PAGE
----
Archive for January 2012

New tax cap legislation rife with loopholes – By George J. Marlin

January 28, 2012

New York’s property tax cap only kicked in on the first of the year and already there have been widespread reports of taxpayers confused by the new law’s formulas and of computation errors made by local governments.

The New York State Comptroller’s Office, which monitors municipal budget compliance, has recently revealed that 66 percent of the budgets it has reviewed so far have made tax cap calculation mistakes.

What many New Yorkers have failed to grasp is that the cap law, which limits the increase of property tax levies imposed by municipalities and school districts to 2 percent or the rate of inflation, whichever is less, does contain loopholes.

Counties, cities, towns, villages and special districts outside of New York City can raise taxes beyond the cap if a supermajority (60 percent or more) of its governing bodies vote for a cap override. The New York State Department of Taxation and Finance set the parameters for such a move this way:

A budget officer or chief executive may prepare a tentative budget that requires a tax levy in excess of the levy limit. However, the governing body cannot, without first complying with override requirements, (i) adopt a budget that requires a levy in excess of the tax levy limit, or (ii) impose or cause the imposition of a tax levy to the extent that a budget requires a levy in excess of the levy limit.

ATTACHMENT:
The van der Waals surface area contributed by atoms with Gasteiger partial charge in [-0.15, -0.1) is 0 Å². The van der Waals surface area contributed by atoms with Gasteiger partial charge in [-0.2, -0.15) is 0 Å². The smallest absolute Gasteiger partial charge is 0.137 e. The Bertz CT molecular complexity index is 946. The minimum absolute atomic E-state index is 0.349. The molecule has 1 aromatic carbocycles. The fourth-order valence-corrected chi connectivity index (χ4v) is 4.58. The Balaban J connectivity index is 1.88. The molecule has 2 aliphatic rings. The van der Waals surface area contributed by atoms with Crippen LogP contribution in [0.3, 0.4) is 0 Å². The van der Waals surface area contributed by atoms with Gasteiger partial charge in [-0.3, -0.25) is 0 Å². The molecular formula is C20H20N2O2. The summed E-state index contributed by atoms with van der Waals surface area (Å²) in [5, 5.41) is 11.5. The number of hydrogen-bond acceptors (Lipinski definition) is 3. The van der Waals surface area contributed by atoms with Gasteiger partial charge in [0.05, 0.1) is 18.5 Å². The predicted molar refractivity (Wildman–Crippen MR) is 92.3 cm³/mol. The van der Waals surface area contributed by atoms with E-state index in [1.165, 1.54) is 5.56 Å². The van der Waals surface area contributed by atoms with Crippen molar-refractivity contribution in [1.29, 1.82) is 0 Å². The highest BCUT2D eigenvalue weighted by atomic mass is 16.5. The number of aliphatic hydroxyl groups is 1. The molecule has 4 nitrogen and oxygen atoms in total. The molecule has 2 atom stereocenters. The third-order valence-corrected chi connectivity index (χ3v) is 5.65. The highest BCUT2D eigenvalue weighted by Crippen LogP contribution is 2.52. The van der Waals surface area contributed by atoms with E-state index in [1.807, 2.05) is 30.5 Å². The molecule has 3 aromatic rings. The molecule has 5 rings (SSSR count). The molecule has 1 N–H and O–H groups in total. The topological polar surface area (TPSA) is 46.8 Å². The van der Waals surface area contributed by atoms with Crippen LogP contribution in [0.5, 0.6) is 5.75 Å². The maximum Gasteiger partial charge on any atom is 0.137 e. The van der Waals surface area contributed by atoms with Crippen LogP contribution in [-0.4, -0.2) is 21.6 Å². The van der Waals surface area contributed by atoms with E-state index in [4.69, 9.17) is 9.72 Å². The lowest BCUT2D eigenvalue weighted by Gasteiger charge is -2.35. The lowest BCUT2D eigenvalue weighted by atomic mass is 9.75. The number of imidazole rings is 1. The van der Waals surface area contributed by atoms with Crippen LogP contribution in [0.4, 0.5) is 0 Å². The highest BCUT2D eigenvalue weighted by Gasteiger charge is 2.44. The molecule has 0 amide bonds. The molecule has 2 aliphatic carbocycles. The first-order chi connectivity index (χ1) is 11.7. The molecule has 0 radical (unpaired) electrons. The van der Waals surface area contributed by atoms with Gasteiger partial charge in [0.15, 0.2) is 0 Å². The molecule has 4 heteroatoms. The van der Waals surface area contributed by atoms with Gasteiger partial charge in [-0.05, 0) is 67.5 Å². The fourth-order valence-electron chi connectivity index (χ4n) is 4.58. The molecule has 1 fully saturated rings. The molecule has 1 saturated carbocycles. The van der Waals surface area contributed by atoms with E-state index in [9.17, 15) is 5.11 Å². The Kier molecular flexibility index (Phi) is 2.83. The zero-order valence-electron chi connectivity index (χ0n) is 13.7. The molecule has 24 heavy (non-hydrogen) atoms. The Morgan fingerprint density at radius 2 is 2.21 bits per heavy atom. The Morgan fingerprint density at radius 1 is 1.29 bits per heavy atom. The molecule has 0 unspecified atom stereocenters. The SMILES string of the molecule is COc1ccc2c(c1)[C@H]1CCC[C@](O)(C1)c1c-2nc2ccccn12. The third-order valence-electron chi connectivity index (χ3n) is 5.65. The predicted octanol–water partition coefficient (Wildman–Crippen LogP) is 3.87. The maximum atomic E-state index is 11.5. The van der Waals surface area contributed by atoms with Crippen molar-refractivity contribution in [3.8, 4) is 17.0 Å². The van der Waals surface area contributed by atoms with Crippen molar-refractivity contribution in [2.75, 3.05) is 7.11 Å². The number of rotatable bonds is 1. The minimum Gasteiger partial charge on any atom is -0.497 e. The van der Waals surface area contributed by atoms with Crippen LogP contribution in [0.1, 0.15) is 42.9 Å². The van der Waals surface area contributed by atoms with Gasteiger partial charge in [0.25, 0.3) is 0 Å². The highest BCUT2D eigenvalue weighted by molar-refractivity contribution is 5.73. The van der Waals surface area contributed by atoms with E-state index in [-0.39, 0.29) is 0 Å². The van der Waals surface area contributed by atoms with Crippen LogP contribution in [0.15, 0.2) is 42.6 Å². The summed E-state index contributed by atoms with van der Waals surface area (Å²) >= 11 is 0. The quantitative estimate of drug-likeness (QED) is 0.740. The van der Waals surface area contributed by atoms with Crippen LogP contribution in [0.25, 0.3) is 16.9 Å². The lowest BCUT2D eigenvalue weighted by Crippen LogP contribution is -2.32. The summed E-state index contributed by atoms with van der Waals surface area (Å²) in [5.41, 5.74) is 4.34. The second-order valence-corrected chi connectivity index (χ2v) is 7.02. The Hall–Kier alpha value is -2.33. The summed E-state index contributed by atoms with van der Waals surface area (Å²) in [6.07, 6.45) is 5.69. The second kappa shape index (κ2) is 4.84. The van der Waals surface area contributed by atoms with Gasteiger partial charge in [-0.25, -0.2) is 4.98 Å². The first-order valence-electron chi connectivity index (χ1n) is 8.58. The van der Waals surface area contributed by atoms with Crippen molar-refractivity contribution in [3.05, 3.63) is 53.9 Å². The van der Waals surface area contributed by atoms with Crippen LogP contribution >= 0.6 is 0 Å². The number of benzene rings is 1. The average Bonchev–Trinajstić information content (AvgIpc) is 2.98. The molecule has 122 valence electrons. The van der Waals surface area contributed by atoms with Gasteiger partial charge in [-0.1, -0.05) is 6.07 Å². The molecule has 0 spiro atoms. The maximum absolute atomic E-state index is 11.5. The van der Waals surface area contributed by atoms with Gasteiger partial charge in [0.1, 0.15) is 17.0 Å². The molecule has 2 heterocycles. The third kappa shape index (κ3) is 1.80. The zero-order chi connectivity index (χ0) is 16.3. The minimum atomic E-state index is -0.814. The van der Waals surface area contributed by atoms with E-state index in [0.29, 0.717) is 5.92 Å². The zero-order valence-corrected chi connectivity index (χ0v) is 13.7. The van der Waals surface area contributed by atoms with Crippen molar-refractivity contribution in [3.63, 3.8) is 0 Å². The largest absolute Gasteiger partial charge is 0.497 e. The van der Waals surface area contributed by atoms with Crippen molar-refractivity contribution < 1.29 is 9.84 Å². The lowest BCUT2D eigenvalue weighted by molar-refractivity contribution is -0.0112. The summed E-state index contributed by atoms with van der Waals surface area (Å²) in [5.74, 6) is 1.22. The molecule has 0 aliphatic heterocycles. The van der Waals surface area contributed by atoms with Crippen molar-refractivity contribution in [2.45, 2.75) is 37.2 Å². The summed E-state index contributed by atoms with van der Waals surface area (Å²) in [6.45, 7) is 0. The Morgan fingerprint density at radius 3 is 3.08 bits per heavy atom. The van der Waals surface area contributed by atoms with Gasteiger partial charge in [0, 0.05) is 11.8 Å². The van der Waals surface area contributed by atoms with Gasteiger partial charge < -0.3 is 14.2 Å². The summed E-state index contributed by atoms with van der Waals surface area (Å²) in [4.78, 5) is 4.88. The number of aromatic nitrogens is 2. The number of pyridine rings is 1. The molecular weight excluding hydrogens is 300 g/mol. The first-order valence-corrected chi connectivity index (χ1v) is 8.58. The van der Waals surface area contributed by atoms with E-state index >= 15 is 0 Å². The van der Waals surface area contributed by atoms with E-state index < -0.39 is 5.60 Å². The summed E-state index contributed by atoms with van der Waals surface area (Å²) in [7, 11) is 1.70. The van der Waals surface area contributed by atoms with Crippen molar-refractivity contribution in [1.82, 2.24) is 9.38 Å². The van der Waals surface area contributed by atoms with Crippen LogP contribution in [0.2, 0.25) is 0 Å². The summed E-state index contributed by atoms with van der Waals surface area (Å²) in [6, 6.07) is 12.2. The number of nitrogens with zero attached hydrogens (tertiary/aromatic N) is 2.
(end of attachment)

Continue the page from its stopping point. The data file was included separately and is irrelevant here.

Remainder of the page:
School districts can increase taxes over the cap if 60 percent of the district voters who turn out to the polls vote to do so. If taxpayers turn down at the ballot box proposed budgets twice for a given fiscal year, however, the district must freeze their property tax levies in a contingency budget. The tax cap law clearly states there can be no exceptions:

Notwithstanding any other provision of law to the contrary, if the qualified voters fail to approve the proposed school district budget upon resubmission or upon a determination not to resubmit for a second vote … the sole trustee, trustees or board of education shall levy a tax no greater than the tax that was levied for the prior school year.

Other tax cap loopholes:

Annual pension contributions that are greater than 2 percent of the municipality or school district payroll are exempt from the cap. With pension costs expected to zoom in the coming years, due to overly generous benefits and lackluster investment returns, expect this to be the most controversial exemption. Annual contributions that have consumed, on average, about 8 percent of local budget expenditures are expected to exceed 16 percent by 2018. For many government bodies, this will mean annual tax levy increases will exceed 2 percent.